Paul Taylor: Creative Domain
PAUL TAYLOR: CREATIVE DOMAIN, documentary, not rated, Center for Contemporary Arts, 3 chiles
Over the years, the legendary dancer and choreographer Paul Taylor has gathered a lot of laurels; now in his eighties, he’s not content to rest on them. Kate Geis’ documentary shows the master still conjuring up ideas and distilling them through the bodies of his talented young dancers, who create poetry in motion by executing physically what he now can do only mentally.
It’s a painstaking process. It takes, he tells us, about an hour and a half of rehearsal to produce a finished minute of dance. He watches from the sideline of the studio, looking like Fred Astaire channeling Yoda as he arranges his dancers in position like an animatronics wizard.
“The Thinker,” he instructs James Samson, one of his principal dancers. Samson assumes the pose of the classic Rodin statue. Taylor studies him, then issues instructions, refining the position, sculpting the pose, physically moving and bending Samson’s limbs until they resemble the image in his head.
We are watching the creation of a dance Taylor launched in 2010, the 133rd of his career. It’s called Three Dubious Memories, and it probes the unreliability of memory as three members of a love triangle recall the relationship in different ways. “Ever see Rashomon?” Taylor asks, referring to the classic Japanese movie that explores contradictory eyewitness testimony about a crime. The young dancers look blank.
They will follow anywhere he leads them. They clearly worship him, but it’s a distant love, a love that knows its place. There’s a Chorus Linelike tension as he chooses the principals for this piece, an exhilaration for the chosen, patience among the rest, believing their time will come. Amy Young, who is cast as the girl in the triangle, has waited 12 years for this. “You don’t get a lot of personal time with him,” she says. “These dances are the insights we get to him.”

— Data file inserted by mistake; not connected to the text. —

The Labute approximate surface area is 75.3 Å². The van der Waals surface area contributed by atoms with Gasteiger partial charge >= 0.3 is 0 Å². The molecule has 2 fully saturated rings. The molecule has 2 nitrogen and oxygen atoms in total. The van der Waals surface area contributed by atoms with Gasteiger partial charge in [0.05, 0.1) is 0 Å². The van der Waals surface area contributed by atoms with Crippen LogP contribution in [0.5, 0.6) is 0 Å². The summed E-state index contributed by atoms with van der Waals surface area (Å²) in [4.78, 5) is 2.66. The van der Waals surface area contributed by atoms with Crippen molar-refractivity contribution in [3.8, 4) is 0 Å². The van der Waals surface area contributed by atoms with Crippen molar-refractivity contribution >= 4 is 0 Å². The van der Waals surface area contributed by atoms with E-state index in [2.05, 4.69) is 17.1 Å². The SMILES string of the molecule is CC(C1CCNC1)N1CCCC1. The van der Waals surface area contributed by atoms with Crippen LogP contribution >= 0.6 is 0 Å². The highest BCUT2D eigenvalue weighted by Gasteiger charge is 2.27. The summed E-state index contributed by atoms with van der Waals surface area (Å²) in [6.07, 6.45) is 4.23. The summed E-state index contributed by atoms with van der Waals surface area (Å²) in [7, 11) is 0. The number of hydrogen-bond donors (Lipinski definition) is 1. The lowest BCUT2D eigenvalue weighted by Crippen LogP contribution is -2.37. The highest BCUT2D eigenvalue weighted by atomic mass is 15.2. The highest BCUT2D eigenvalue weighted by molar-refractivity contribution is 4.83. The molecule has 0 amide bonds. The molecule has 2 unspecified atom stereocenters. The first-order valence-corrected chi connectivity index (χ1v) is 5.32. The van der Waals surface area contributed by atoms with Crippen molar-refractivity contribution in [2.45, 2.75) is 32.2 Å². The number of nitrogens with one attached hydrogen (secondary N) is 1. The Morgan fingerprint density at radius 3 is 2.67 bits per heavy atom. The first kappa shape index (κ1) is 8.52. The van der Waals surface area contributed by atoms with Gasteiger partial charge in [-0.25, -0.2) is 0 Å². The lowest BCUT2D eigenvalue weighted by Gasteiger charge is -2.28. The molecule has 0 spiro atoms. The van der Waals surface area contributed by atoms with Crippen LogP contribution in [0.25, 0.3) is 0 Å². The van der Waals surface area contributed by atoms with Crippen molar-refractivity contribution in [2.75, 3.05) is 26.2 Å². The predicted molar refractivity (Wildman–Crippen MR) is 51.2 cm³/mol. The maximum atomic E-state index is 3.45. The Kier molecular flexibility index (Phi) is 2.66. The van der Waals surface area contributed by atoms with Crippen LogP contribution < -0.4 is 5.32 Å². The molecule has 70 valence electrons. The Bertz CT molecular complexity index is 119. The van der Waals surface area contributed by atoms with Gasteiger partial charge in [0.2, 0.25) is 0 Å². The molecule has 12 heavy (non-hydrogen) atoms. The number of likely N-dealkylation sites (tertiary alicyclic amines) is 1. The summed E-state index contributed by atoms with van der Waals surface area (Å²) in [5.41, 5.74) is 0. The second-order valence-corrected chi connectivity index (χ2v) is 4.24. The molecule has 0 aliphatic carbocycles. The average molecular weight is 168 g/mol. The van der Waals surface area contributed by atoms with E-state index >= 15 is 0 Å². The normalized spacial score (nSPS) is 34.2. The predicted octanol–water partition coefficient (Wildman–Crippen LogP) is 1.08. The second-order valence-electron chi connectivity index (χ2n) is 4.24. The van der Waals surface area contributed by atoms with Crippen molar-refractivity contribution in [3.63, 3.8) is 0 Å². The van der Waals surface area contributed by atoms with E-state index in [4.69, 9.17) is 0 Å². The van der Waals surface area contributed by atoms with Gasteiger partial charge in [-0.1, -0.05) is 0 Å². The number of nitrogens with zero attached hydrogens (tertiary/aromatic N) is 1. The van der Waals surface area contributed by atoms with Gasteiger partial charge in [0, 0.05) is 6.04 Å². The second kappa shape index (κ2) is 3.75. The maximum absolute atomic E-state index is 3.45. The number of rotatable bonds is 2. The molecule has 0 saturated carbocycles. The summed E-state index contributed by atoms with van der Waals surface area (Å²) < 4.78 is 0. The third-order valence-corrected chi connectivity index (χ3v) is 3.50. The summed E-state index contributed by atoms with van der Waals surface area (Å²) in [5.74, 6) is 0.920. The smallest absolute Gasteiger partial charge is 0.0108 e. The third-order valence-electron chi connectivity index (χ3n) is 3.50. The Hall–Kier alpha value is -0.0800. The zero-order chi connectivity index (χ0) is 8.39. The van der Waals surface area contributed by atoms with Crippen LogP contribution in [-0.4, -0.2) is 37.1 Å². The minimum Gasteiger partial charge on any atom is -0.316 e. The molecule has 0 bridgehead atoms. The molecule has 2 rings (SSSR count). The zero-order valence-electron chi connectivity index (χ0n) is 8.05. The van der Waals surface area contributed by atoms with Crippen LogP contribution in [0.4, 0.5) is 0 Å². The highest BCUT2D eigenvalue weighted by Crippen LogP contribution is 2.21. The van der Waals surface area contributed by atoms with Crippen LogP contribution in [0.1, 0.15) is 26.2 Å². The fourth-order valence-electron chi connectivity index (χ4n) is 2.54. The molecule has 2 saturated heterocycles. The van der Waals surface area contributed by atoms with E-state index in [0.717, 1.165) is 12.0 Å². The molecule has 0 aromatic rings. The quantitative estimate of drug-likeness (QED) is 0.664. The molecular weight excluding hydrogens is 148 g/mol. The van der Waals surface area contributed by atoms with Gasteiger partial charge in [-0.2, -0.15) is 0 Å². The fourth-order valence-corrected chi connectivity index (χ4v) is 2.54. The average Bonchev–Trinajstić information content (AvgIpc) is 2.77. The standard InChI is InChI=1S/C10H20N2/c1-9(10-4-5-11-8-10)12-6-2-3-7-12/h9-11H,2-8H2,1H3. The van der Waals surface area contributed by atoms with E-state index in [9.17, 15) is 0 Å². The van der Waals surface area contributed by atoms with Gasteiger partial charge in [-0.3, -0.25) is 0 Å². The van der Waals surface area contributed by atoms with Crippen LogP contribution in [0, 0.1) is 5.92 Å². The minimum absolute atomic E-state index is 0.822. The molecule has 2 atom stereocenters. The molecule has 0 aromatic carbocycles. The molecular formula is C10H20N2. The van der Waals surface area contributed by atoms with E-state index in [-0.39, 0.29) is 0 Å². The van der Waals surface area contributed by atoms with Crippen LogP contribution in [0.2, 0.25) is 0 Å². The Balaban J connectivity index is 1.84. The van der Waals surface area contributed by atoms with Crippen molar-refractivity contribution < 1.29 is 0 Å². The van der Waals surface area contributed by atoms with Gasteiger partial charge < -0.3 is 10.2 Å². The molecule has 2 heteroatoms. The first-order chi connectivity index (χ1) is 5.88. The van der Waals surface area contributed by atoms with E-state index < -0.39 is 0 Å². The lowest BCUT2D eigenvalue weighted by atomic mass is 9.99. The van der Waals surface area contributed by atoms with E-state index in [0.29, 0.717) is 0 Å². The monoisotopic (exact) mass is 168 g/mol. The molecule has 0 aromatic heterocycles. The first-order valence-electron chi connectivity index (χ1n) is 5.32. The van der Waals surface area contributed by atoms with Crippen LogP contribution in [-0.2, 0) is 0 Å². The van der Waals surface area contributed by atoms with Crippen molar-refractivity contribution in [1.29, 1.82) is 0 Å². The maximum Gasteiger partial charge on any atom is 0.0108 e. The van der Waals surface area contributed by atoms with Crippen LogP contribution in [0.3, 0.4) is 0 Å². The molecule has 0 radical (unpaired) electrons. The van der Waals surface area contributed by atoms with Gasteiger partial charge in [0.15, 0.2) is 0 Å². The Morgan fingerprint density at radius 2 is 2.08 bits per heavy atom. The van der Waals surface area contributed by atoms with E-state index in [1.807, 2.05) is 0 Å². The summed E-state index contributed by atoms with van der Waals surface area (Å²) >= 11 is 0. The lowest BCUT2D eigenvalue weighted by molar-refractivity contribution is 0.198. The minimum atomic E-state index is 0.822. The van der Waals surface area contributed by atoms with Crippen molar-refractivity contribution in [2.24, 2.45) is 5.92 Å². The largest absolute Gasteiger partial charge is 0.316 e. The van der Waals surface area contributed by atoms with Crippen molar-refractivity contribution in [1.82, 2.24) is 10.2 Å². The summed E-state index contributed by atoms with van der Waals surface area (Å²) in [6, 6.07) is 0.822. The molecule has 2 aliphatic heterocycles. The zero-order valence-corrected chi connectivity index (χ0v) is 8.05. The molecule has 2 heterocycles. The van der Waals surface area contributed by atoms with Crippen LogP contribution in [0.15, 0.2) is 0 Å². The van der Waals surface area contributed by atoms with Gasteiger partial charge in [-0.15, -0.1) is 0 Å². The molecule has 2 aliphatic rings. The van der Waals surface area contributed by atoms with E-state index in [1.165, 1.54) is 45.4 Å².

The dance takes shape, and the last part of the film is the premiere of the finished product. Taylor remains vaguely dissatisfied. A collaborator observes that only once in their decades together, with his classic Esplanade, has Taylor ever said, “Now that’s what I was trying to do!”
Creative Domain does not minimize the drudgery and the pain of creating a dance. It will appeal mostly to dance aficionados; for the less passionate, it would be like someone not interested in tennis watching a documentary about Roger Federer doing stretches, calisthenics, and drills in preparation for Wimbledon. The genius is apparent, but the process is not for everyone. — Jonathan Richards
Moving legend: Paul Taylor (background) and James Samson